Customer Reviews

True story brought to life.
This movie really left out too much of the important plot points from the book and just ends up making Jon look like a jerk.
Amazon Customer
I loved the book (& the sequels) I also knew the history of the movie.

Most Helpful Customer Reviews

16 of 18 people found the following review helpful By K. Harris HALL OF FAMETOP 50 REVIEWER on October 13, 2010
Format: DVD
As Jeff Bridges, to me, has always been one of the most underrated actors of his period--I'm glad to see him finally getting the recognition he deserves. His recent Oscar win for "Crazy Heart" is just a capper on his previous four nominations which spanned nearly 40 years with "The Last Picture Show," "Thunderbolt and Lightfoot," "Starman," and "The Contender." Aside from "Picture Show," these films only hint at Bridges' range and I've always maintained that his work in "Tucker: The Man And His Dream," "The Fisher King," and the incredible "Fearless" (and dare I mention The Dude from "The Big Lebowski") were the true height of acting genius. It's only natural that Bridges has settled into somewhat of a comfort zone and "A Dog Year" (which garnered him an Emmy nomination) is a film he could do in his sleep. Playing a disheveled and obstinate man in a mid-life crisis has been Bridges' go-to role for several years now and it's on display again in "A Dog Year."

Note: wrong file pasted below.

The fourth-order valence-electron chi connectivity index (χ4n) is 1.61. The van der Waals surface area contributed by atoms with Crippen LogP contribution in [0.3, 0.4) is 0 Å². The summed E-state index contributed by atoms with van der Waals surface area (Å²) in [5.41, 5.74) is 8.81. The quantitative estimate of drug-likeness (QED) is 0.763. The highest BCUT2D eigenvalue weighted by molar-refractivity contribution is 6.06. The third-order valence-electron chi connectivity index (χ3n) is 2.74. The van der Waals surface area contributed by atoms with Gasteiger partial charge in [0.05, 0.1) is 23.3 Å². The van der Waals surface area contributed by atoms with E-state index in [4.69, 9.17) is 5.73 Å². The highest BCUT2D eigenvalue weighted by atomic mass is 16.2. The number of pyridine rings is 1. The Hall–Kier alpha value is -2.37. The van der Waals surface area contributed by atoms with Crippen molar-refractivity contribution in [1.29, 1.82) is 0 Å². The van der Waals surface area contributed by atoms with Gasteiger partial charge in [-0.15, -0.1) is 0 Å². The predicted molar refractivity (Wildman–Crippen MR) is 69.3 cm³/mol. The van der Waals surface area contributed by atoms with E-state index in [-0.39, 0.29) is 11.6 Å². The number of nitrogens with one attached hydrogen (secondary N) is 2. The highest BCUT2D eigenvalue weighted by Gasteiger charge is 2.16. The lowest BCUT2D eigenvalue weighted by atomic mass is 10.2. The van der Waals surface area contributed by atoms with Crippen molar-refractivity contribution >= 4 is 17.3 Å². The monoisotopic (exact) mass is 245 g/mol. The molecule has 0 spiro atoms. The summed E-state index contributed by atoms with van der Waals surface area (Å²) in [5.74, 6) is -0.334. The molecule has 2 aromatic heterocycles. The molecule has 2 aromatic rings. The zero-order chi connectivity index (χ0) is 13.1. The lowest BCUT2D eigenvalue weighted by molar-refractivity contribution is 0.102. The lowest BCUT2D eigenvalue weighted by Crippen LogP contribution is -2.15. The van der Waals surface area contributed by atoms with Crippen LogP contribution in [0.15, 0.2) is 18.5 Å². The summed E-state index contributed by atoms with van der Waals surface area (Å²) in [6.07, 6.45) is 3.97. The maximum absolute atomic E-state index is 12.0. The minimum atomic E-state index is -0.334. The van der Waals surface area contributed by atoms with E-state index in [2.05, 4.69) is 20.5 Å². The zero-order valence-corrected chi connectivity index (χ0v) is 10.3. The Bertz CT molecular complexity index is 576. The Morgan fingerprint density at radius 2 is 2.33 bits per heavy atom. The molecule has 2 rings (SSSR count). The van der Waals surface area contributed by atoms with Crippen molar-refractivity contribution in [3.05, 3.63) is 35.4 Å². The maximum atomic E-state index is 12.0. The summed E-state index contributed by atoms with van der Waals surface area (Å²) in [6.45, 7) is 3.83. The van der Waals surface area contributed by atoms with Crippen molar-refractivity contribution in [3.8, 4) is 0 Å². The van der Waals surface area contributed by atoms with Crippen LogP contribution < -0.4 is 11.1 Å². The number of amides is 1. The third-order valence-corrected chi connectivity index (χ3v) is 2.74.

Based on the popular Jon Katz memoir, "A Dog Year" follows Bridges as he chronicles a life in turmoil. A writer who can't write, Bridges also has anger issues. His wife has left him and he seems somewhat isolated and estranged from others in his life. When he is contacted about a dog in need, he inexplicably agrees to see if he can help. Needless to say that this border collie named Devon is a problematic creature. Wreaking havoc, though in believable and not overly comedic ways, Devon forces Bridges to reevaluate quite a bit in his life. Bridges is not particularly nice and Devon's antics aren't particularly endearing--so there is a refreshing quality to their interactions and it's not as cutesy as you might fear.
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6 of 6 people found the following review helpful By passerby0413 on February 5, 2011
Format: DVD